Vidro underwent surgery last offseason and then struggled with the results all year. I'm sure he's worried about going down the same path and losing half a season.

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Washington, D.C.: Les,

With the tougher steroid policy in place, do you think more teams will try and win with pitching, speed and defense?

Les Carpenter: I wouldn't be surprised to see more teams build that way. But it shouldn't simply be steroid related. Pitching and defense is smart baseball. Over and over the World Series champion usually is strong at both. Players will still take steroids but I doubt we'll have these outlandish numbers that we had in the past. Maybe there will be a 50 home run hitter every once in a while and a good number of 30 home run guys.

Of course everything in baseball goes in cycles. Remember how everyone had a 50 or more stolen base guy in the 80s?

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Springfield, VA: So are the Washington Nationals going to be enshrined in the Hall of Fame as the shortest lived team in baseball history?

Les Carpenter: No that will be the Seattle Pilots -- at least in recent history. They were taken away by of all people, Bud Selig, in 1970 when he bought them and moved them to Milwaukee.

The Nats will not suffer a similar fate, baseball is in this market to stay.

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Washington DC: Les,

Do you think Leo Mazzone signing with the Os will help attract any free agent pitchers to Baltimore?

Les Carpenter: It is possible, especially ones who have worked with him.

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Arlington, Va.: Another Smulyan question:

Was he the Mariners' owner when they traded/let go Griffey, Johnson, and Rodriguez? Have there been any questions as to whether he would spend the money needed to retain good players?

Les Carpenter: No he was not. But two of those players left because they didn't like Seattle not because of money. Junior hated the new ballpark because he saw his home runs drop and manipulated -- with Bowden who was in Cincy at the time _ a trade to his hometown. Randy Johnson wanted to pitch in a warmer climate because he worried about his bad back. And A-Rod simply wanted the biggest contract in the world. He also didn't seem to want to play in a park that was as unfriendly to hitters as Safeco Field.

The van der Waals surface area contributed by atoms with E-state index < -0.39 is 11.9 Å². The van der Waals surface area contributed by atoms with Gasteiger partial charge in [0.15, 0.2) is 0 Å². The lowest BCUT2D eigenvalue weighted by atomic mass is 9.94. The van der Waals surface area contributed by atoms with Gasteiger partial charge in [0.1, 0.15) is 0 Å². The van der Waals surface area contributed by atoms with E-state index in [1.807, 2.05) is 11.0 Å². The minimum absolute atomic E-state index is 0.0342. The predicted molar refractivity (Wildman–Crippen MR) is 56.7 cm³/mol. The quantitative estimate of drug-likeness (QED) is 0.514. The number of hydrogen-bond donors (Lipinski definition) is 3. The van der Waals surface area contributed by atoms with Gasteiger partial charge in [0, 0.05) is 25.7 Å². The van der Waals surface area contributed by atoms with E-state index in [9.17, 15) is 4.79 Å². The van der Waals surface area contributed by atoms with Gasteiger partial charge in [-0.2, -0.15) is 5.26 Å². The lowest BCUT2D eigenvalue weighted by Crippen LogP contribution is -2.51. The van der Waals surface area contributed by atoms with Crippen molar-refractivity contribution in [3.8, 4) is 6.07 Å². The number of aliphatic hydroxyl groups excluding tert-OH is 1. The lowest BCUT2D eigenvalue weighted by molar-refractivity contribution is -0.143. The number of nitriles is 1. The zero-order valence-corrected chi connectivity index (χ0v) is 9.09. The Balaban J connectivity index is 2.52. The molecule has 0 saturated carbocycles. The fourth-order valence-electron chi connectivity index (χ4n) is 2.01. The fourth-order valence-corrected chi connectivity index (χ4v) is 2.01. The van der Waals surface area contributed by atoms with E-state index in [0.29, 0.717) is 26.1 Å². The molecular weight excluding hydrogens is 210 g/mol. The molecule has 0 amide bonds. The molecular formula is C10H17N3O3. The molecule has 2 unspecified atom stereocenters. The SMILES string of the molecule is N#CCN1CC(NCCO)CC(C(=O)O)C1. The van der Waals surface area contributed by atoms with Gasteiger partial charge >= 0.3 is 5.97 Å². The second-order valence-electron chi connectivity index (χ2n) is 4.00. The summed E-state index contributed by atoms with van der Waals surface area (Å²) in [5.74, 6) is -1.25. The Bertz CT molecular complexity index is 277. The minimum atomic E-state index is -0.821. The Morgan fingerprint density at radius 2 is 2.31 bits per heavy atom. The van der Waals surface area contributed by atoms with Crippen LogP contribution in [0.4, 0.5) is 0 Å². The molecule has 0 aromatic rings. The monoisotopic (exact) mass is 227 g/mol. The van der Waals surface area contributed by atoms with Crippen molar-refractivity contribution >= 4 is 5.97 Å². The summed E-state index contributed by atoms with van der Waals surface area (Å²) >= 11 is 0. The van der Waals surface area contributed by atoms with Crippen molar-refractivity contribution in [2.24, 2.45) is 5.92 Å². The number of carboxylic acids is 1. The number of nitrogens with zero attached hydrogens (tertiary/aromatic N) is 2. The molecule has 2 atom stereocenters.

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Raleigh, NC: How will the new steroid policy affect those players that have already tested positive once?

Les Carpenter: they will all be treated as first time offenders in the new policy. So if Rafael Palmeiro were to test positive again next season he would face a 50 game suspension not 100.

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Washington, D.C.: Today's editorial in the Post leads me to believe that the cost overruns for the new stadium have gotten so out of hand that the City is balking on living up to its committments to MLB. While the stadium deal that was agreed to last year places almost all of the risk of the stadium project on the City, the City could have walked away from the deal (as Virginia did). I don't believe that any of the ownership groups will agree to cover cost overuns without significant (meaning expensive) concessions by the City. In addition, a renovation of RFK is unlikely to sit well with the Lords of Baseball. Although it's a lousy deal, isn't in the City's best interests to agree to adhere to the original terms of the deal and move on?

washingtonpost.com: A Balk on the Ballpark (Post, Nov. 22)

Les Carpenter: This is typical of ballpark negotiations. Owners and politicians will bicker over the overruns. It happens everywhere. The stadium will get built, a lease will eventually be signed and the new owner will get stuck with the bill for overruns and he will fight with the city. It's a certainty. Expect the legal problems to linger for years, but that shouldn't affect fans once a deal is completed.

All stadiums cost more than they were supposed to. The big problem here is the longer these negotiations go on and the stadium cant be started the more expensive everything gets.

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Les Carpenter: That's all the time I have for questions today. There were several left unanswered and I am sorry for that. Please feel free to email me at carpenterl@washpost.com

Have a great Thanksgiving.